5. You’re receiving offers for credit cards with better terms and more rewards: If credit card issuers are sending you offers for credit cards with better terms and more perks than the one you’re currently carrying, then you’re in a good place to take advantage of one of those offers. When companies offer you a new credit card, they have usually pre-qualified you based on your credit history – which could increase your chances of approval. 

 

6. You want to take advantage of signup bonuses: Many credit cards offer rewards sign-up bonuses to new cardholders who spend a minimum amount of money within a specified initial time period. Especially if you’re planning to make a large purchase, it’s a good idea to take advantage of this. All the more so if the new credit card offers you a lower interest rate than your current card.

 

When You Might Want to Wait Before Applying for a New Credit Card

1. You’re getting ready to apply for a mortgage, car loan, or another sizeable loan: The reason to delay in this case is that applying for a new credit card can temporarily ding your credit score, which in turn could prevent you from qualifying for the lowest possible rate on a new loan. It’s usually better to first secure the loan at the best rate you can get before shopping for a new credit card. 

 

2. You’re planning to refinance your mortgage: The reasoning here is the same as No. 1 – it could ding your credit score. For more on mortgage refinancing, read “Guidelines for When and How to Refinance a Home Loan.” 

 

3. You just lost your job: One of the first things a prospective lender looks at is your source of income. If yours is in jeopardy, it’s typically not a good time to apply for a new credit card. Even if you succeed at getting one, it’s likely that the interest rate will be high and the benefits will be few. For more insight about what to do in this situation, read “Managing Credit Card Debt After a Job Loss.”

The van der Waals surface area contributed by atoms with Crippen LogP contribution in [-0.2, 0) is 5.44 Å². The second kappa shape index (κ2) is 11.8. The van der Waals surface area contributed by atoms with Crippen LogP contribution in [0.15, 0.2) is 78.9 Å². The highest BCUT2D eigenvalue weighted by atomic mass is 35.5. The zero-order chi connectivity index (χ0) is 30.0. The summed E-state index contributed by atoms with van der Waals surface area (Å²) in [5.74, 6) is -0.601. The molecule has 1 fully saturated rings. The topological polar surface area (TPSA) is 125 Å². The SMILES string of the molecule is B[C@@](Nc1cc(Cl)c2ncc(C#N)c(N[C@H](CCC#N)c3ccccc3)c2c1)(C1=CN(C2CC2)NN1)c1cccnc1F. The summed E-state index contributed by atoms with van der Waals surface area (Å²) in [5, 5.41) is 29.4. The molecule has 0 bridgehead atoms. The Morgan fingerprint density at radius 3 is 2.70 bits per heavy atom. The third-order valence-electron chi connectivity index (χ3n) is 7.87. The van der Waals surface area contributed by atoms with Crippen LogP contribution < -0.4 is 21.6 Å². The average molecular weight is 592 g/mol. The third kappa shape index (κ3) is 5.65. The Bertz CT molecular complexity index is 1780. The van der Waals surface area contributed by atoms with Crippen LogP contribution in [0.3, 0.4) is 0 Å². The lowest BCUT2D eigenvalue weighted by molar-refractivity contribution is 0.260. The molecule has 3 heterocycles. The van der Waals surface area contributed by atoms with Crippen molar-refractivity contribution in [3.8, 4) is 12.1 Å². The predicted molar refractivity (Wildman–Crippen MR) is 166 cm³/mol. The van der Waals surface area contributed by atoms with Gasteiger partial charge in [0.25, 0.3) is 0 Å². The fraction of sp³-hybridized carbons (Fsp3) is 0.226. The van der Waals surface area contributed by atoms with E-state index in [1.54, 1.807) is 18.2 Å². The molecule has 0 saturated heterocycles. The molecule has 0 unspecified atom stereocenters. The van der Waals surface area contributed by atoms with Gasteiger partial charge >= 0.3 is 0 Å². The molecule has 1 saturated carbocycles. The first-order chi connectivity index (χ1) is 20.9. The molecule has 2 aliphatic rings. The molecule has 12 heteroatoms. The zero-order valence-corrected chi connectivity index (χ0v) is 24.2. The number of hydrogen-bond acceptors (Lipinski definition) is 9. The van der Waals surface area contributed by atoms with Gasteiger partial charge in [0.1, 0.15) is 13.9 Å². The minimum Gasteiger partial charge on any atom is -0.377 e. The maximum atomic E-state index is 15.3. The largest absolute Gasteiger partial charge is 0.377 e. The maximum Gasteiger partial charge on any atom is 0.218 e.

4. You’re carrying large balances on your existing cards: Large balances can lower your credit score and prevent you from getting the best deal on a new credit card. It may be better to pay down some of what you owe first and then apply for the new card that you want.

 

The Takeaway

Applying for a new credit card can make good financial sense – especially if you get a better deal than you currently have because your credit score or income has gone up. But timing is everything, so if there’s a pending change to your financial circumstances you might be better off waiting before applying for that new-and-improved credit card.

Elliot Kass

Elliot Kass is a journalist who has covered global business and technology from New York, London, and San Francisco for more than 30 years.

 

All Credit Intel content is written by freelance authors and commissioned and paid for by American Express. 

The material made available for you on this website, Credit Intel, is for informational purposes only and is not intended to provide legal, tax or financial advice. If you have questions, please consult your own professional legal, tax and financial advisors.